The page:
Sex crimes can't be blamed on victims
"Why didn't she go to the police?" It's one of the most commonly asked questions about sexual assault, and on the surface, it makes sense. According to the Rana Sampson's "Acquaintance Rape of College Students," fewer than five percent of college women who are raped ever report it to the police (p. 4). If someone truly feels like a victim of crime, shouldn't they report it? And really, how will we ever stop rape if women refuse to go to the police?
Enter Jane Doe, of Orange County, California. Two years ago, Gregory Scott Haidl, 18; Kyle Joseph Nachreiner, 19; and Keith James Spann, 19, videotaped themselves with Ms. Doe, who 16 at the time. They were later charged with twenty-four felony counts of rape.
Haidl eventually lost the videotape. It was discovered by people who turned it over to the police, believing the boys were having sex with a corpse.
Like many survivors of sexual violence, Jane Doe had not reported the crime. Investigators used the video to track her down, at which point the matter was brought into the courts.
Enter the defense attorneys for Haidl, Nachreiner, and Spann. How do you defend your clients in a case like this?
The defense began by exploiting a loophole in California's rape shield laws, which state that a "victim's prior sexual history cannot be used against them to undermine their credibility in court." This loophole has recently been closed, but at the time, it allowed the defense to bring up two key facts:
Apparently in California, this makes it okay for Spann and his buddies to repeatedly assault Jane Doe. After all, she was sexually active, so she must have wanted it (even though she was unconscious). She probably lured those boys into forcing themselves on her. It was defense attorney Joseph G. Cavallo who asked the jury "Why isn’t she being charged with this crime?"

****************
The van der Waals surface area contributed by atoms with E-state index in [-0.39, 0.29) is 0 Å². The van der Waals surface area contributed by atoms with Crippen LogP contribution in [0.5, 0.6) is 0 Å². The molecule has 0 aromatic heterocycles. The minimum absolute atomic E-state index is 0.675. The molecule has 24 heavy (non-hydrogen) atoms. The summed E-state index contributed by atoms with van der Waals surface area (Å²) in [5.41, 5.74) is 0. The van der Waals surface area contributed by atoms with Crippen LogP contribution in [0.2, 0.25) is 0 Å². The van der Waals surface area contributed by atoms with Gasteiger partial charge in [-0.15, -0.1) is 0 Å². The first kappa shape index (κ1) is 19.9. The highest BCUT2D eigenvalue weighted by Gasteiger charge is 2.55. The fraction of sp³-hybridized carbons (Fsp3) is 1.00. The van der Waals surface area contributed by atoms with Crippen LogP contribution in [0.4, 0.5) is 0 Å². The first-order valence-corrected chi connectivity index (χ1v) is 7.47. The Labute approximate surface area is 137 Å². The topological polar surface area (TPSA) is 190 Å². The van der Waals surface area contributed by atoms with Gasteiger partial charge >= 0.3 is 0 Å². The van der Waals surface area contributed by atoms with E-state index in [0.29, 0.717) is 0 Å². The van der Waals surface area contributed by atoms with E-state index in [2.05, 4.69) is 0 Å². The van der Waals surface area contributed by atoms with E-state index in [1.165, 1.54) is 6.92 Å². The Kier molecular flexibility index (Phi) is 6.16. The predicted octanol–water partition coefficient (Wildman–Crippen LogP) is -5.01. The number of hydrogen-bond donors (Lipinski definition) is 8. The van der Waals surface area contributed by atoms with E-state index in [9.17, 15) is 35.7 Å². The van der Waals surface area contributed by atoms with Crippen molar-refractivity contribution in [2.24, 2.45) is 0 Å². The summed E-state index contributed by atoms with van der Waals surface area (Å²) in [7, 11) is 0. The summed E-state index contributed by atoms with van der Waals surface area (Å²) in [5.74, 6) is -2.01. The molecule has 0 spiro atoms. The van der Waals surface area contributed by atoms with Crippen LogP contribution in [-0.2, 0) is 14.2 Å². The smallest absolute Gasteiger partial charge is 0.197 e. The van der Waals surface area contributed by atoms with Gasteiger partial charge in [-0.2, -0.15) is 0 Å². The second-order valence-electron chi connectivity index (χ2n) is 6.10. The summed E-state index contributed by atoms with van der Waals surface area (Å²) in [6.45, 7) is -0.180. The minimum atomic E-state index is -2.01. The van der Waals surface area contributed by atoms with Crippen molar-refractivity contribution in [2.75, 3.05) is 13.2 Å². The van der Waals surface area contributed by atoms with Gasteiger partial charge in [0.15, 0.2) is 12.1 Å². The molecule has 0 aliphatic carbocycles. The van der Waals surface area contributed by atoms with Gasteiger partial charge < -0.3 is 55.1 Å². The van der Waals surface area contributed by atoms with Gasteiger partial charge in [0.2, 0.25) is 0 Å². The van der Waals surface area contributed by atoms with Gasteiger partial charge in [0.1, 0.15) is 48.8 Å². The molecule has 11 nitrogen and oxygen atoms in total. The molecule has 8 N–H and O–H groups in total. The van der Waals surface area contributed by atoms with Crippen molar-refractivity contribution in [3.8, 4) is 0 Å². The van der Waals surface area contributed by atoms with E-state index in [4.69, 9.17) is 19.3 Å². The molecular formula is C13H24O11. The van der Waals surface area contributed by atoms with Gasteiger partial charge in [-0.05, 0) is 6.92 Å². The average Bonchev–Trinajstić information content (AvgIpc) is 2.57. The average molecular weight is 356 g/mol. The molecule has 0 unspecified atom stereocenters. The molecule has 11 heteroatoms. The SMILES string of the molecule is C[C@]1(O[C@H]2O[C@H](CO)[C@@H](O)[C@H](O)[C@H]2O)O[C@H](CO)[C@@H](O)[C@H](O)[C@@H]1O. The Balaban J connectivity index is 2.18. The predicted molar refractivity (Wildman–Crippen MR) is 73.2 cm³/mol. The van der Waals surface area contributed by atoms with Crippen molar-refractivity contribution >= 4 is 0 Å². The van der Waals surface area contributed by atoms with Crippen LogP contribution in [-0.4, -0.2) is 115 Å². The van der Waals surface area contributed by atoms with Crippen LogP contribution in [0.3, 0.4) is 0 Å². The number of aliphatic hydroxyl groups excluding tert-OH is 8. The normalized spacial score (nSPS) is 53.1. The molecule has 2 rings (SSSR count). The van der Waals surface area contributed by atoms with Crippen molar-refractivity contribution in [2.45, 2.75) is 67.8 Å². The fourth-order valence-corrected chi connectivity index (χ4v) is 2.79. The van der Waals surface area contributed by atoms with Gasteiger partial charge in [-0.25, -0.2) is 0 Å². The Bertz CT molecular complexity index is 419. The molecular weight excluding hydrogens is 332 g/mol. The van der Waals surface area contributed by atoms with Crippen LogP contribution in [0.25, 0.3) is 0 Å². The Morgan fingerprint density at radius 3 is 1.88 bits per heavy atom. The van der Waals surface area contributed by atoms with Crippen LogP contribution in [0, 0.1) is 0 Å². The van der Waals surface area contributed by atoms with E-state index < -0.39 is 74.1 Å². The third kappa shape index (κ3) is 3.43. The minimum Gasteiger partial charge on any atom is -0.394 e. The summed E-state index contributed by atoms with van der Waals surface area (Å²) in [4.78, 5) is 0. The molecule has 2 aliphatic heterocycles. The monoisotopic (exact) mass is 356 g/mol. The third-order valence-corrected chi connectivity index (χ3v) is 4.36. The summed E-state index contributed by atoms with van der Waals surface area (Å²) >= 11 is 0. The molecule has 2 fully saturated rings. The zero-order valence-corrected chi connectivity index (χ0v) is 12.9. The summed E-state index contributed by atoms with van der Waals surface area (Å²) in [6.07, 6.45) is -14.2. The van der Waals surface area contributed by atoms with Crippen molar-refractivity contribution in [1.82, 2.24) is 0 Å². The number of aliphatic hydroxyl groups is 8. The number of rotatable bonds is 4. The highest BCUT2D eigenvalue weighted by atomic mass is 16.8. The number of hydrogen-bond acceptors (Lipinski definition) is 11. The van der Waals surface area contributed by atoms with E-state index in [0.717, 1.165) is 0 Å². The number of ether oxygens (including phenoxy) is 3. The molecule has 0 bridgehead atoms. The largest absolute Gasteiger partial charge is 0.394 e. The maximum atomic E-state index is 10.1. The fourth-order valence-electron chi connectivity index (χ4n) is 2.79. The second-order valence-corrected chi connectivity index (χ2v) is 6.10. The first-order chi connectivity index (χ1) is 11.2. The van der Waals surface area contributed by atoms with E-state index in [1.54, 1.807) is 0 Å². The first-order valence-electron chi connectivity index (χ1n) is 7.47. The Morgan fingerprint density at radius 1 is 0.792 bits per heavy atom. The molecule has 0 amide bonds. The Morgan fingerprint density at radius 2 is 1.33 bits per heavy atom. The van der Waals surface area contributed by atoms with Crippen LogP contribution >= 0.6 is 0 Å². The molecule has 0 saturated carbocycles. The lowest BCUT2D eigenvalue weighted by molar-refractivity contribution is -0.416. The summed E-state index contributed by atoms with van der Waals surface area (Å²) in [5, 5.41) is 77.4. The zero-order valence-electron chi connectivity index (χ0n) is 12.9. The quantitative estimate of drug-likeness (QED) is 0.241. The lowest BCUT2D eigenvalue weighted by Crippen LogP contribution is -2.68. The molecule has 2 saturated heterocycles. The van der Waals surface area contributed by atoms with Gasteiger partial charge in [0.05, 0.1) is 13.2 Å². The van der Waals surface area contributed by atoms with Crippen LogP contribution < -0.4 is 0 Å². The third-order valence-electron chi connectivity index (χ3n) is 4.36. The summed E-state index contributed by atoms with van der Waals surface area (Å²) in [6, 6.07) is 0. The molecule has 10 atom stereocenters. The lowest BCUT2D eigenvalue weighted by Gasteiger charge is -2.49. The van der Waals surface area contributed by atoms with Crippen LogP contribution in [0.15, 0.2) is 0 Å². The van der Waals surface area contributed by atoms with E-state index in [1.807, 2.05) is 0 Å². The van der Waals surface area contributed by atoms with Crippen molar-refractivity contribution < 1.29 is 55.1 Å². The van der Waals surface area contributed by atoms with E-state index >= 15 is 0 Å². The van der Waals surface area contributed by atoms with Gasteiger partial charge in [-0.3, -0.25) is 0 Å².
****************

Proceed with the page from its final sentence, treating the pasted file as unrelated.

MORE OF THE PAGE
In his opening statement, Cavallo described the girl as "'a nut,' 'a pathological liar,' 'a cheater,' an 'out-of-control girl,' 'the aggressor,' a wanna-be 'porn star,' 'a troubled young lady,' 'a tease--that’s what she is!' 'a mess,' a 'master manipulator,' a 'little opportunist,' 'a compulsive liar,' 'a cheat--that’s what she is' and a 'callous' drug addict and alcoholic who trimmed her pubic hair, bragged about liking group sex and once drank a beer in a car" (Orange County Weekly, May 7, 2004).
In other words, Ms. Doe either consented to what the boys did (because she's a slut), or else she deserved it (because she's a slut).
* Forget that the boys slapped Doe to make sure she was unconscious. When she didn't respond, one of them turned to the camera to say, "All right, she look pretty much good!"
Forget evidence. Forget the law. The defense convinced the jury that Doe was a slut, and the slut card trumps both law and evidence.
Where did we learn that if a woman is sexually active - even promiscuous - then she deserves whatever happens to her? She deserves to be drugged and raped. Forget the three boys who deliberately chose to violate and use this girl; Jane Doe was asking for it. That's the message the defense tried again and again to drive home. That's the message that drove a wedge through the jury, leaving them deadlocked.
Jane Doe is not unique. A 2000 study of college women over a seven-month period found a total of 35 rapes per 1000 students ("The Sexual Victimization of College Women", p. 10). On a campus the size of MSU, with approximately 20,000 female students, that's 700 rapes.
Most of us are not rapists. I believe most people would find the actions of these three boys abhorrent. Nor are most of us as blindly aggressive as the defense attorneys, loudly proclaiming that rape victims have it coming.
We are the jury. We are the ones who hear about rape through newspaper and TV, through word-of-mouth and gossip. We are the ones who judge. We are the ones with the power to support survivors who come forward, and we are the ones who can drive them back into silence.
Jane Doe's case is scheduled for a new trial on August 6, 2004.
First published in The State News, 7/27/04